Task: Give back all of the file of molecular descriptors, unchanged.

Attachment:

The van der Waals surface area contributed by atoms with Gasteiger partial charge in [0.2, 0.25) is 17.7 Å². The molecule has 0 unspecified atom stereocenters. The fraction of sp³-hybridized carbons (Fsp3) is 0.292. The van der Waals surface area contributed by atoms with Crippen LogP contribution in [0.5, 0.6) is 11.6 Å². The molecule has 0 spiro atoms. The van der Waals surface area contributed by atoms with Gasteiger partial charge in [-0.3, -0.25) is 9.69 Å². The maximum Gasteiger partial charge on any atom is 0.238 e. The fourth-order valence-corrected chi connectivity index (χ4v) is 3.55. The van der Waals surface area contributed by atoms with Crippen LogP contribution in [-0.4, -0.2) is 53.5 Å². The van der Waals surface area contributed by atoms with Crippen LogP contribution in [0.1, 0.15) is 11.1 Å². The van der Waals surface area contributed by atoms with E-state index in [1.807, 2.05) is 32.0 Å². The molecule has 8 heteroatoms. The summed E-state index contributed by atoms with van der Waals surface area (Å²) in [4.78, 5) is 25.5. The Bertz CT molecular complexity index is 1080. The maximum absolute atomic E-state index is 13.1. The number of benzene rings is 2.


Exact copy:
The van der Waals surface area contributed by atoms with Gasteiger partial charge in [0.2, 0.25) is 17.7 Å². The molecule has 0 unspecified atom stereocenters. The fraction of sp³-hybridized carbons (Fsp3) is 0.292. The van der Waals surface area contributed by atoms with Crippen LogP contribution in [0.5, 0.6) is 11.6 Å². The molecule has 0 spiro atoms. The van der Waals surface area contributed by atoms with Gasteiger partial charge in [-0.3, -0.25) is 9.69 Å². The maximum Gasteiger partial charge on any atom is 0.238 e. The fourth-order valence-corrected chi connectivity index (χ4v) is 3.55. The van der Waals surface area contributed by atoms with Crippen LogP contribution in [-0.4, -0.2) is 53.5 Å². The van der Waals surface area contributed by atoms with Crippen LogP contribution in [0.1, 0.15) is 11.1 Å². The van der Waals surface area contributed by atoms with E-state index in [1.807, 2.05) is 32.0 Å². The molecule has 8 heteroatoms. The summed E-state index contributed by atoms with van der Waals surface area (Å²) in [4.78, 5) is 25.5. The Bertz CT molecular complexity index is 1080. The maximum absolute atomic E-state index is 13.1. The number of benzene rings is 2.